UPDATED(5:11p.m.)—Two days after Hurricane Irene blew through Maryland, Baltimore County Executive Kevin Kamenetz said the recovery effort continues to focus on removing fallen trees and restoring power to neighborhoods.
And late Monday afternoon, Baltimore County Public Schools officials announced they were delaying the opening of school one more day.
Kamenetz Monday was displeased to hear that BGE officials said many Baltimore County customers may be without power until Friday.
"Obviously, I'm not happy about that but it's something that is out of my control," Kamenetz said of the projected Friday timeline.
The county executive said he's working with Gov. Martin O'Malley to "keep pressure on (BGE) to get as many linemen in town to reconnect the public speedily."
The Democratic county executive made his comments in an interview following a tour of eastern Baltimore County communities Monday morning.
"It seems to be the same issues—what to do with downed trees and those who are still without electricity," Kamenetz said.
Kamenetz said the county is working on a plan to provide trash bins that he said would give community associations some flexibility in removing storm debris.
The issue of power outages is somewhat more vexing, he said.
As of 3 p.m. Monday, BGE reported nearly 333,000 customers were without power. More than 102,000 of those were in Baltimore County.
BGE announced Monday morning that it had restored service to 50 percent of the customers who lost power.
The other 50 percent could expect to be back on by Sept. 2. But some customers might be affected by scattered outages through Saturday Sept. 3.
On Monday afternoon, the company that supplies electricity to 1.2 million customers in Baltimore City and County and seven other jurisdictions, said it would have more detailed estimates on when customers would be returned to service.
That's news to Daphne Vasold, who is one of several dozen residents on who still have no power.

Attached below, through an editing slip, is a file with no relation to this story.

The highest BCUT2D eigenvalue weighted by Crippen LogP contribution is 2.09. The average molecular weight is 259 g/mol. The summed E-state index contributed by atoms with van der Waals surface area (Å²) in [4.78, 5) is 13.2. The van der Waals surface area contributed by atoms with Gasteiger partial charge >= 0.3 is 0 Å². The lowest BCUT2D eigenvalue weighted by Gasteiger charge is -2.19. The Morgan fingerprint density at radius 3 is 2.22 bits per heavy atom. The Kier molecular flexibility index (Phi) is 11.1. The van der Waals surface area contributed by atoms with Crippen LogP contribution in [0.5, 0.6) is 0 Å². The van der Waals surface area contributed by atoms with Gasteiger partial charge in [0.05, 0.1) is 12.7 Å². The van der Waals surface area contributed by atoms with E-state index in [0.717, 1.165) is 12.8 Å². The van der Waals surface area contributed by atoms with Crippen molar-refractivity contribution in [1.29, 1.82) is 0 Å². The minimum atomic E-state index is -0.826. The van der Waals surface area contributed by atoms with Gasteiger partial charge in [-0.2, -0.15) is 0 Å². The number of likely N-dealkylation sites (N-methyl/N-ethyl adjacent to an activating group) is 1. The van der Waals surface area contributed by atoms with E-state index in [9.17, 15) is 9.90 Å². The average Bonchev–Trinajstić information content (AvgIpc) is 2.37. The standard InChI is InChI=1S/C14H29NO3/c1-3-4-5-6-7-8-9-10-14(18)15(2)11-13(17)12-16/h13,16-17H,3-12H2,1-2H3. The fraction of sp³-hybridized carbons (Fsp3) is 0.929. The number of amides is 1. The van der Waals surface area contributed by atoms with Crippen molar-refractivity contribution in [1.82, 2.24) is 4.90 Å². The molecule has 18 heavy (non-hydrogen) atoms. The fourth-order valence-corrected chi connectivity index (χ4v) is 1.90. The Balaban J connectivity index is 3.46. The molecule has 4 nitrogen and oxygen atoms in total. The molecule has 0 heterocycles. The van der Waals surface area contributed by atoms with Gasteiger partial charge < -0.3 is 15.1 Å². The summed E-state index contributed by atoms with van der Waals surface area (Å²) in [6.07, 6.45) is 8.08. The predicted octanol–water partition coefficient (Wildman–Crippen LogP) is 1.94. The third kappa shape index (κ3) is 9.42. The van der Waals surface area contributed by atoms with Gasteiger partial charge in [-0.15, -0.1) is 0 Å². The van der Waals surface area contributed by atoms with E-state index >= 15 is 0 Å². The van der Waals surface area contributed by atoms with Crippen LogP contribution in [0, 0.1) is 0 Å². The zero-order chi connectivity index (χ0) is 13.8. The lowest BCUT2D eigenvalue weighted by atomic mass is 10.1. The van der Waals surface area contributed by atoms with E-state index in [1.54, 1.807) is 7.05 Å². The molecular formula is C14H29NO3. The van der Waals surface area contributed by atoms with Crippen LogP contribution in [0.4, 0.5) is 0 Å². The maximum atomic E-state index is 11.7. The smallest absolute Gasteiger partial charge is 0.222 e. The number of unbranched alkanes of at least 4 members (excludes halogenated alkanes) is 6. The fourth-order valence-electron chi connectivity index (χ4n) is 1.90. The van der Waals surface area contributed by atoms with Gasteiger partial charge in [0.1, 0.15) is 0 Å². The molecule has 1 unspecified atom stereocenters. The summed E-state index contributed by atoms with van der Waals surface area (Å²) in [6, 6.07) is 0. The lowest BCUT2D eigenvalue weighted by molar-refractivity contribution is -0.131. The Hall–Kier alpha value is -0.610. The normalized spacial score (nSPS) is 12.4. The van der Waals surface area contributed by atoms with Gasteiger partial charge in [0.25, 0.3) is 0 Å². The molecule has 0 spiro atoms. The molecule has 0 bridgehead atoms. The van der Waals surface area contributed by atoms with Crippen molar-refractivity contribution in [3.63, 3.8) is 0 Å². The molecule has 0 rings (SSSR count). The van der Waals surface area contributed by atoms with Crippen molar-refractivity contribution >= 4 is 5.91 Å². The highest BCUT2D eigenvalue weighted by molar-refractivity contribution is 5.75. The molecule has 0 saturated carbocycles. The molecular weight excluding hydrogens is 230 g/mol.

Vasold, via text message Monday morning, said she has not been able to reach BGE officials about inspecting lines knocked down by trees along her street. The fallen lines caused a fire Saturday night during the storm.
Vasold said she worries the lines might still be energized and pose a safety issue.
Linda Foy, a spokeswoman for BGE, said in an email that she did not have information about the downed lines on Myamby but if neighbors reported it "they do not have to report it again."
"Public safety issues such as downed wires are always a priority for us," Foy wrote. We have more than 5,000 reports of downed wires across our service area and are responding to them as quickly as we possibly can.
"We are getting to these locations as quickly as possible," she wrote.
Foy reminded customers to not approach downed wires even if they do not appear to be sparking because they can still be energized and dangerous.
Councilman David Marks, who represents the Myamby Road area, said Monday morning that he was speaking to BGE about addressing the downed lines, which he said "is a legitimate safety concern."
Foy also said BGE is working to restore power to the large number of inoperable traffic signals around the area.
"Traffic lights are also a priority for us and are being worked as part of our overall strategy to address public safety and critical infrastructure issues first," Foy wrote.
Richard Muth, director of the Maryland Emergency Management Agency reminded the public Monday to treat all inoperable traffic signals as stop signs.
Muth said during a Monday afternoon conference call with reporters that state law enforcement agencies and MEMA were planning to meet to discuss how to handle the situation.
"A lot of these are handled on the local level and the problem is there are so many that they can't (all) be covered," Muth said.
Police officers were stationed at intersections around the county Monday to help deal with some of those traffic safety issues, Kamenetz said.
Nearly 90 roads were closed Monday afternoon as a result of downed trees and power lines.
There have been no reports of increased vehicular accidents despite numerous eyewitness reports of drivers ignoring the inoperable signals, Kamenetz said.
The power company will not distribute ice as it did in 2003 after Tropical Storm Isabel hit the area.
"Following Hurriane Isabel in 2003, we discontinued distributing dry ice which was a very labor and time intensive process," Foy wrote. "The resources previously used for dry ice packaging and distribution are best used for actual storm restoration work."
Monday afternoon, the county released a list of ice vendors:
- Capital Carbonic. Sells dry ice only, available to the general public, 410-566-0853, 404 South Caton Ave., Baltimore, MD 21229
- AAA Ice. Sells wet & dry ice, available to the general public. 410-426-1204, 6100 Belair Rd., Baltimore, MD 21206.
- Airgas East. Sells dry ice only, available to the general public 410-768-4447, 7504 Connelly Drive, Hanover, MD 21076.
The county executive said the county will continue to update recovery efforts via its website.